Committee Reports 

Board President and Chair of the Financial Advisory Committee Darren Hughes gave a report on the committee meeting. He noted an extended agenda where members discussed myriad topics such as the treasurer bond, insurance costs, wellness incentive, capital report and the bid process for elementary lunches. He said that much of the meeting was spent discussing the year-end report and the cash balance, which is always low this time of year but is significantly lower than in past years. It is due in part to the elimination of the tuition-based OKEEP kindergarten program and a reduction in corporate personal property replacement tax (CPPRT). The committee will conduct a forensic audit of the year to have a better understanding of why. 

Collective Bargaining Agreement

The Board of Education approved a new three-year collective bargaining agreement with the teachers’ association, formally called the Downers Grove Elementary Education Association (DGEEA). The current agreement expires on August 19, 2024. 

The teachers’ union ratified the contract on June 4. The new contract increases the base salary for teachers by an average of 2.85% over three years, with additional raises realized by some teachers based upon their advancement on the salary schedule (commonly called “step” increases), which will average 4.5% in the first year. 

“I’m very proud of the contract we’ve negotiated and believe it is both a fair and generous offer for our teachers and also protects our taxpayers,” said Board President Darren Hughes. “It also meets the parameters of the five-year financial plan and positions the District to continue to add to its fund balances,” he said. 

The contract is for three years, which allows the District to be more comfortable in forecasting the consumer price index (CPI) and anticipating growth in revenue. In 2018, the Board adopted a four-year contract and a two-year addendum in 2022.

Board Vice President Greg Harris, who served as the Board’s representative on the negotiating team, commented that despite tough conversations and long hours of negotiations, “there was levity in the room and collaboration and all the things that make me proud to be a board member in District 58.” “Everyone was committed to get a final great outcome and help the District be in a really great place.”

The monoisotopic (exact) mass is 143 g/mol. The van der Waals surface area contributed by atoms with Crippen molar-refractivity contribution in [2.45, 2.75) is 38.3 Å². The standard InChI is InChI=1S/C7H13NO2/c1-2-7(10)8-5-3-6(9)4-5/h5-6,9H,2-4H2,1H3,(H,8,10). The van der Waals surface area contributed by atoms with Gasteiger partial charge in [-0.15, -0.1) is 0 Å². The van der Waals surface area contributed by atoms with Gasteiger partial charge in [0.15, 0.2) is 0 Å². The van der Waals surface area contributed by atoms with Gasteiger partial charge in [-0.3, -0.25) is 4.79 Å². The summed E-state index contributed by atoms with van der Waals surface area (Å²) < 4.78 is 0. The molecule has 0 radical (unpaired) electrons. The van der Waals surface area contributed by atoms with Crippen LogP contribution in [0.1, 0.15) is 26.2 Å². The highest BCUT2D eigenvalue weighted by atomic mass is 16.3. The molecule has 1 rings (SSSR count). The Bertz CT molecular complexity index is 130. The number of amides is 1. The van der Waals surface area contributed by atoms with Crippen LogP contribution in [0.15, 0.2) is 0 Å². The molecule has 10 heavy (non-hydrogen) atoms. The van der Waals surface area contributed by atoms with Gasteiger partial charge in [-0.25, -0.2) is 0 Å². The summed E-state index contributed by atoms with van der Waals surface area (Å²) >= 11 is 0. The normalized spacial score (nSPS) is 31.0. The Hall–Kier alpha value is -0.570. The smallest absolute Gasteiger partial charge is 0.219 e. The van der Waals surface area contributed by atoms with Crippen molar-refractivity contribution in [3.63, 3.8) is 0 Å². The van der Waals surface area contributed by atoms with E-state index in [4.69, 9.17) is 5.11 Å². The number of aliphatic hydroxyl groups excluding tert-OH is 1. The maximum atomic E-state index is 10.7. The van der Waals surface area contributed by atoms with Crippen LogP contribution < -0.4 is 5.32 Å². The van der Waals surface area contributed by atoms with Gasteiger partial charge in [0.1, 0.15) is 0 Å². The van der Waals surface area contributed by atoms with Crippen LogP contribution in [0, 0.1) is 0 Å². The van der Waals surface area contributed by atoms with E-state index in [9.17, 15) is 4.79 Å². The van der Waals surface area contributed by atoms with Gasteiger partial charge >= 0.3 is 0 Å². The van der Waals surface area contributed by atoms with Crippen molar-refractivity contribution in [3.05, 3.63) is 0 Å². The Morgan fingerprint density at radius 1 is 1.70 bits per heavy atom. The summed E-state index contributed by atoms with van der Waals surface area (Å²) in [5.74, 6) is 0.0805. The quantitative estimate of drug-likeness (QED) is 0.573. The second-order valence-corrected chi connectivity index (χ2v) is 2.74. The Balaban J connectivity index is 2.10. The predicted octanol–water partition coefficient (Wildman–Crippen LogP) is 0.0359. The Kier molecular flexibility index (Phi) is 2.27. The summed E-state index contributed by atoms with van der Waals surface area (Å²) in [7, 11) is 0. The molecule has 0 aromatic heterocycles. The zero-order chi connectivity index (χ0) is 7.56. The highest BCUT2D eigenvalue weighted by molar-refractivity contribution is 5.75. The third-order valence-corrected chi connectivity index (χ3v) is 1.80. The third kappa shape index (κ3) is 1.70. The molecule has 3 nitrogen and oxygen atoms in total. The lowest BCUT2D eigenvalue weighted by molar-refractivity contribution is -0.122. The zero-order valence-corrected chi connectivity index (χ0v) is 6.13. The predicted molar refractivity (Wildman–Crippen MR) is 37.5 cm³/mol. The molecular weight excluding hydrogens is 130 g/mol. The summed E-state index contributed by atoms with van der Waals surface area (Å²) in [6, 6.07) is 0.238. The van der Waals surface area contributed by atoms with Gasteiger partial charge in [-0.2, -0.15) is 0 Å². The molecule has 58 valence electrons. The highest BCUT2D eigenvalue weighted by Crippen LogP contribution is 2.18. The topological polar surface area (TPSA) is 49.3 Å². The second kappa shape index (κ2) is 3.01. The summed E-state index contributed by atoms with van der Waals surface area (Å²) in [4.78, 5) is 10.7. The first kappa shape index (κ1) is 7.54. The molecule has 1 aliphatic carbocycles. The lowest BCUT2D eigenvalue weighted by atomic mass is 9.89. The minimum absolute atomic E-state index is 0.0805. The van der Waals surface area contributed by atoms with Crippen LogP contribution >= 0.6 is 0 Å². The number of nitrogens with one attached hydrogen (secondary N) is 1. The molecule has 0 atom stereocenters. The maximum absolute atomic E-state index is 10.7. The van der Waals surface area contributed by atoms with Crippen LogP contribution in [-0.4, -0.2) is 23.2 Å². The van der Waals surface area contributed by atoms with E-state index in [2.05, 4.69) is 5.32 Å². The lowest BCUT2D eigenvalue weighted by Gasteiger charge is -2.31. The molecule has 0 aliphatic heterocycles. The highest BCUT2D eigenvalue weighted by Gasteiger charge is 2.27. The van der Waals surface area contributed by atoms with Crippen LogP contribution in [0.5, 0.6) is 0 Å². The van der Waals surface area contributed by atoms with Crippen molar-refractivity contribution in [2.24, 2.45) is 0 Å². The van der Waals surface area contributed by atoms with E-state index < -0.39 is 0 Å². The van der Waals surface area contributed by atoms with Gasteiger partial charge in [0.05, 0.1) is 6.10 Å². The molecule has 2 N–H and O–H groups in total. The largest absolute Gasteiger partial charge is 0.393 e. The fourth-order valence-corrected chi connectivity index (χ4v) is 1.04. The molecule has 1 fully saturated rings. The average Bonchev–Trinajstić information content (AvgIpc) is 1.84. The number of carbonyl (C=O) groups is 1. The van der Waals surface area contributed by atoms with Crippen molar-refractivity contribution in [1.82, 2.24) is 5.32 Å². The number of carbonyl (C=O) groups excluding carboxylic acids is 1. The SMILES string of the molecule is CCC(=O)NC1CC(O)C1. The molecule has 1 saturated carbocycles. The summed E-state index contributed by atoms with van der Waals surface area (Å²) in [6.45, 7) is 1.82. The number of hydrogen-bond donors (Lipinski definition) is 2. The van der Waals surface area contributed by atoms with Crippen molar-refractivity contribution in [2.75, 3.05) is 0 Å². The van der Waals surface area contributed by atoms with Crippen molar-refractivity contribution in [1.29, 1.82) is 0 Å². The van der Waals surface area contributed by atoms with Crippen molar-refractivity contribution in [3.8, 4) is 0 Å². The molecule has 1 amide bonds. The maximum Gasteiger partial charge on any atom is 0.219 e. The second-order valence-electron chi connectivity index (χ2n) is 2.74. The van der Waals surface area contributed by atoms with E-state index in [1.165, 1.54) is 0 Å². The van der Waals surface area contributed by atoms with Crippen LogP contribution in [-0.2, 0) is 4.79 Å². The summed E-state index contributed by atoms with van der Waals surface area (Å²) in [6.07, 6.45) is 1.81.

Read the joint statement

Dr. Russell honored

Just prior to the meeting, four area school superintendents surprised District 58 Superintendent Dr. Kevin Russell by presenting him with his award from the Illinois Association of School Administrators. Dr. Russell could not attend the DuPage celebration in March honoring his award as DuPage Superintendent of Distinction so the four school leaders, as well as members of his family, brought the celebration to him. “Kevin is always willing to collaborate, brainstorm and build relationships to meet the needs of students,” said District 99 Superintendent Dr. Hank Thiele, who was joined by Mark Cross of Cass District 63, Dr. Katie McCluskey of Bensenville District 2 and Dr. Matt Rich of Winfield District 34. “These are superintendents who other superintendents see as “difference makers” in the communities they serve,” Thiele said.

During the meeting, the Board also:

  • Approved policy changes as recommended by Illinois Association of School Board’s PRESS Issue 14
  • Approved the Consolidated District Plan, a routine state requirement to apply for state and federal grants
  • Approved the renewal of Workers’ Compensation, Property/Casualty/Liability Insurance for $656,027
  • Approved Stop-Loss Insurance for Self-Funded Health Insurance for $1,534,280
  • Approved the Employee Wellness Program, which offers some tweaks compared to last year's program
  • Approved a resolution appointing Todd Drafall as school treasurer and a second resolution approving a surety bond for the treasurer
  • Approved Professional Learning Mondays for school year 2024-25
  • Awarded the General Supplies Bid for the 2024-25 school year to Runco
  • Awarded the Art Supplies Bid for the 2024-25 school year to School Specialty 
  • Approved a resolution of nomination for District 99 board member Sherrell Fuller to the Downers Grove Plan Commission
  • Approved the lease of three classrooms to SASED for the 2024-25 school year with a total fee of $69,000
  • Approved the purchase of new classroom shelving at Herrick for $77,862 

To view all Board meeting topics, view the agenda.

Upcoming Events

  • July 8, 2024, 7 p.m. Regular Board Meeting, location TBD

District 58 Board of Education members are: Darren Hughes, president; Gregory Harris, vice president; Kirat Doshi, Melissa Ellis, Emily Hanus, Steven Olczyk and Tracy Weiner, with Dr. Kevin Russell, superintendent; and Melissa Jerves, board secretary.